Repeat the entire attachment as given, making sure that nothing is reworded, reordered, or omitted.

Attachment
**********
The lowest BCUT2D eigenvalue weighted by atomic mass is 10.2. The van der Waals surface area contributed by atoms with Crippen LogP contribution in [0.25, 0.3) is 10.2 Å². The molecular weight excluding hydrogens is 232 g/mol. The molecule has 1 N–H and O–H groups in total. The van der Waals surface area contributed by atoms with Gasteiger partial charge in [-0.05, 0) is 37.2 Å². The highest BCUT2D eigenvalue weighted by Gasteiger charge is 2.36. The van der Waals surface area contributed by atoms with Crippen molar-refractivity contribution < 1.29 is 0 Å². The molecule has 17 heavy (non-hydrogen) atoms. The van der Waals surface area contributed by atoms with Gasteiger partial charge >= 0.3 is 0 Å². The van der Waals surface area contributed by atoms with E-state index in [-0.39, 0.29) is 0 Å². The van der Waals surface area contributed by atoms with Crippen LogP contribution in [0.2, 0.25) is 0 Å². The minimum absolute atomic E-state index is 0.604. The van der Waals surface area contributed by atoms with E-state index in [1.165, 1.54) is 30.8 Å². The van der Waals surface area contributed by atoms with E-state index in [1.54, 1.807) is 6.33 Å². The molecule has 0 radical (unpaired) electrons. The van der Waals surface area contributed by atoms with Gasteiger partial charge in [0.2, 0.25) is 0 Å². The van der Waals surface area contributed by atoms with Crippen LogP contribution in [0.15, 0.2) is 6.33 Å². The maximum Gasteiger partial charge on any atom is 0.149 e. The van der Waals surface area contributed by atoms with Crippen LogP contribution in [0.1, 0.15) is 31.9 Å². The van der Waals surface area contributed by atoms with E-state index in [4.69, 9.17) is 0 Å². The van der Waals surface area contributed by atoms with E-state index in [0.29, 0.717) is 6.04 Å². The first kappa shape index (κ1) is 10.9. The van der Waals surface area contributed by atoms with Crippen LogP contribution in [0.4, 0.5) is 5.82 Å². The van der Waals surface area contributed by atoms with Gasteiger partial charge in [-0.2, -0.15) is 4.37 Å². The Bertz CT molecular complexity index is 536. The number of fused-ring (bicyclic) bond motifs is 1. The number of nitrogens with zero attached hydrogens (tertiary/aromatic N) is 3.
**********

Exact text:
The lowest BCUT2D eigenvalue weighted by atomic mass is 10.2. The van der Waals surface area contributed by atoms with Crippen LogP contribution in [0.25, 0.3) is 10.2 Å². The molecular weight excluding hydrogens is 232 g/mol. The molecule has 1 N–H and O–H groups in total. The van der Waals surface area contributed by atoms with Gasteiger partial charge in [-0.05, 0) is 37.2 Å². The highest BCUT2D eigenvalue weighted by Gasteiger charge is 2.36. The van der Waals surface area contributed by atoms with Crippen molar-refractivity contribution < 1.29 is 0 Å². The molecule has 17 heavy (non-hydrogen) atoms. The van der Waals surface area contributed by atoms with Gasteiger partial charge >= 0.3 is 0 Å². The van der Waals surface area contributed by atoms with E-state index in [-0.39, 0.29) is 0 Å². The van der Waals surface area contributed by atoms with Crippen LogP contribution in [0.2, 0.25) is 0 Å². The minimum absolute atomic E-state index is 0.604. The van der Waals surface area contributed by atoms with E-state index in [1.165, 1.54) is 30.8 Å². The van der Waals surface area contributed by atoms with E-state index in [1.54, 1.807) is 6.33 Å². The molecule has 0 radical (unpaired) electrons. The van der Waals surface area contributed by atoms with Gasteiger partial charge in [0.2, 0.25) is 0 Å². The van der Waals surface area contributed by atoms with Crippen LogP contribution in [0.15, 0.2) is 6.33 Å². The maximum Gasteiger partial charge on any atom is 0.149 e. The van der Waals surface area contributed by atoms with Crippen LogP contribution in [0.1, 0.15) is 31.9 Å². The van der Waals surface area contributed by atoms with E-state index in [4.69, 9.17) is 0 Å². The van der Waals surface area contributed by atoms with E-state index in [0.29, 0.717) is 6.04 Å². The first kappa shape index (κ1) is 10.9. The van der Waals surface area contributed by atoms with Crippen LogP contribution in [0.4, 0.5) is 5.82 Å². The van der Waals surface area contributed by atoms with Gasteiger partial charge in [-0.2, -0.15) is 4.37 Å². The Bertz CT molecular complexity index is 536. The number of fused-ring (bicyclic) bond motifs is 1. The number of nitrogens with zero attached hydrogens (tertiary/aromatic N) is 3.